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My Submission

Hardy Hill

Video/Film, Installation

My Submission | Hardy Hill

For the seventh edition of Rooms of Now, Vleeshal invited artist Hardy Hill to develop new work for an exhibition in the abandoned movie theatre in the Schuttershof building complex.

The work My Submission, an audiovisual installation, was made in collaboration with Stephen Hill and Vincent Hill.

Voice 1: Nothing is free. Someone pays for every pleasure. Which is to say, before there is anything there is money. This is true, particularly, of pleasure.

Voice 2: What?

Voice 1: Pleasure cannot be ‘given’ and ‘received’, only arbitrated. Arbitrage is ‘price’. There is a cost to every transaction. To satisfy the desire of another, he must pay a price, lose something.

Voice 2: Look... Is this the right place? I came for—

Voice 1: Desire produces a commodity, an ‘image’ not of its object as being but of an aspect of this being.

Voice 2: Uh-hmm. Got it. It’s still a good time? 

Voice 1: Yes.

Listen, here’s half now, you can collect the other when we’re through.

Sit anywhere.

Yes, there’s fine.

- From the script of Hardy Hill’s My Submission, 2021

My Submission stems partly from Hill's longstanding fascination with artist Pierre Klossowski (1905-2001). This self-proclaimed ‘monomaniac’, whom Hill greatly admires, considered the artist to be a fetishist, and the production of art a pathological and obsessive act. According to Klossowski, the making of art consists of nothing more or less than an endless and futile attempt to represent a deep-seated phantasm in the material world.

While entering the screening room we hear a peculiar and disconnected dialogue. Voice one echoes through the empty space, while ‘voice two’ is projected onto the wall in text — just as subtitles to a movie never made. The script for this work came about after Hill came across a collection of bizarre videotapes made around the turn of the 21st century by an amateur hypnotist in rural Michigan. Over many years, this man invited young boys to his home to hypnotize, dress and document them. Although his extensive collection of videos does not contain any hint of explicitly pornographic or even erotic content, it bursts with sexual necessity. With his obsessive and lustful urge to represent, Klossowski would probably describe the man as a true artist. My Submission starts with a scene in which a jockish adolescent (voice two) enters the room where a woman (voice one) is waiting upon prior agreement. As the narrative unfolds —and derails — we find out that voice one has hired voice two to be hypnotized by her. However, things do not go as planned.

Hypnosis is a common psychosexual fetish, which can be considered to have a tragic side. It allows one to get “into” the Other’s body and psyche. But at the same time, ironically, the identity of this Other is destroyed by this very act, and replaced by one’s own desire. In this sense, the Michigan hypnotist’s oeuvre and voice one’s disastrous attempt at Hill’s jock character demonstrate an inability to empathize with the Other without trying to possess them. In both cases, the body of the hypnotized is a vehicle, a blank slate on which to project one’s own Klossowskian phantasms. In My Submission, the vehicle, voice two, regains agency by resisting the act of hypnotization, as his mind wanders off in a compassionate attempt at understanding voice one’s motives for hiring him. However, this contemplation only causes him to be confronted with his own conflicting thoughts on the relation between Self and Other. To what extent can we truly know the Other, the object of desire? Voice one and voice two have rather dystopian answers. They seem to equal ‘knowing’ with ‘possessing’. And to possess, one must transact.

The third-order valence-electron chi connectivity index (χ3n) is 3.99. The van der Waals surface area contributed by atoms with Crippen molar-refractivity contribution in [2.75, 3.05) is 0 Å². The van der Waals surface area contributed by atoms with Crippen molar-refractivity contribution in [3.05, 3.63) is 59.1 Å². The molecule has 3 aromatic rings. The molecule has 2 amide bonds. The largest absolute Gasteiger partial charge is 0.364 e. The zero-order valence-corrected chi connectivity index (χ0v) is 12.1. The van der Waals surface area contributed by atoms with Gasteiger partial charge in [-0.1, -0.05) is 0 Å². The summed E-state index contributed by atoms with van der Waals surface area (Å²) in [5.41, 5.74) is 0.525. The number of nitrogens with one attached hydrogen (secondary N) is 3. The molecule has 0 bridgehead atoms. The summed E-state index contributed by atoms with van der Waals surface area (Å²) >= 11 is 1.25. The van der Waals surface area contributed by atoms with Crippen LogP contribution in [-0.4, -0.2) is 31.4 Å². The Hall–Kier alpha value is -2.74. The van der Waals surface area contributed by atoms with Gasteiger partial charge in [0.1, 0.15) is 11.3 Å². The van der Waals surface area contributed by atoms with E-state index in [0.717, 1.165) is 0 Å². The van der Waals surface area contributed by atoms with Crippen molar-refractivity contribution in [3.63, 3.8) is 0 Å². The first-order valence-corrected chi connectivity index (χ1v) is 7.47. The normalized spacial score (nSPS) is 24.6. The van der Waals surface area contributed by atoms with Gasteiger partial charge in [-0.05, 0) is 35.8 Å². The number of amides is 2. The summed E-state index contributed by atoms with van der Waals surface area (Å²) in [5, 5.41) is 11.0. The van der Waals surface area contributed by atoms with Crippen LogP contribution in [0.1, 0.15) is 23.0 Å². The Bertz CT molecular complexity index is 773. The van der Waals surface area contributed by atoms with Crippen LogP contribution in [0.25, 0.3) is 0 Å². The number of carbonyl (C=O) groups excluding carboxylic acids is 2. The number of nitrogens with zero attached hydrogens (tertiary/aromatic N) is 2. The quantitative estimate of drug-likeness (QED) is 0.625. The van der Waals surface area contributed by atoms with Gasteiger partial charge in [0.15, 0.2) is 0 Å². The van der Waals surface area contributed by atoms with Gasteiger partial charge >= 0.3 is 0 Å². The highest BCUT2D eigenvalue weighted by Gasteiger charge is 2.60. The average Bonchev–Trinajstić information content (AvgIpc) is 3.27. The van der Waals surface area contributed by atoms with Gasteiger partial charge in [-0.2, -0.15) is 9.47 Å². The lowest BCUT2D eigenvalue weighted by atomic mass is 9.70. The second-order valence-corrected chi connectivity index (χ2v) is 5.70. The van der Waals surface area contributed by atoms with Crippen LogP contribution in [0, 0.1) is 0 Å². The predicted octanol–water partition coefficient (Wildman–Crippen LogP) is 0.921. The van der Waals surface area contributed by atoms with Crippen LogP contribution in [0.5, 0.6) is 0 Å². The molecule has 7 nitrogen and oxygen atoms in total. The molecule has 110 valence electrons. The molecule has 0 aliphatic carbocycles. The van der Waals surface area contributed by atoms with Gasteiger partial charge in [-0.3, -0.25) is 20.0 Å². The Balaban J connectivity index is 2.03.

Voice 2: I’m not asleep
I’m faking it.
Not just faking it for the money.
I’m also doing it ‘cause she seems like a pretty nice person.
Maybe kind of tangled up
But not a mystery.

Commissioned for


Hardy Hill


Rooms of Now is a project series in which an (inter)national artist is invited to create an artistic intervention in people's homes, in Middelburg. The title is borrowed from a photography project from the artist Maurice van Es, who realised the first edition of Rooms of Now. The series took place from 2019–2022.

Rooms of Now is the follow up of the public program So You Don't Get Lost in the Neighborhood.

In 2015 Vleeshal kicked of its Nomadic Program, as an extension of its existing exhibition program in Middelburg. In its Nomadic Program Vleeshal goes on tour, organising exhibitions and other events in collaboration with venues in the Netherlands and abroad, such as Art Rotterdam, Amsterdam Art Weekend, the Spring Performance Festival, WIELS Art Book Fair, Brussels and Poppositions, Brussels.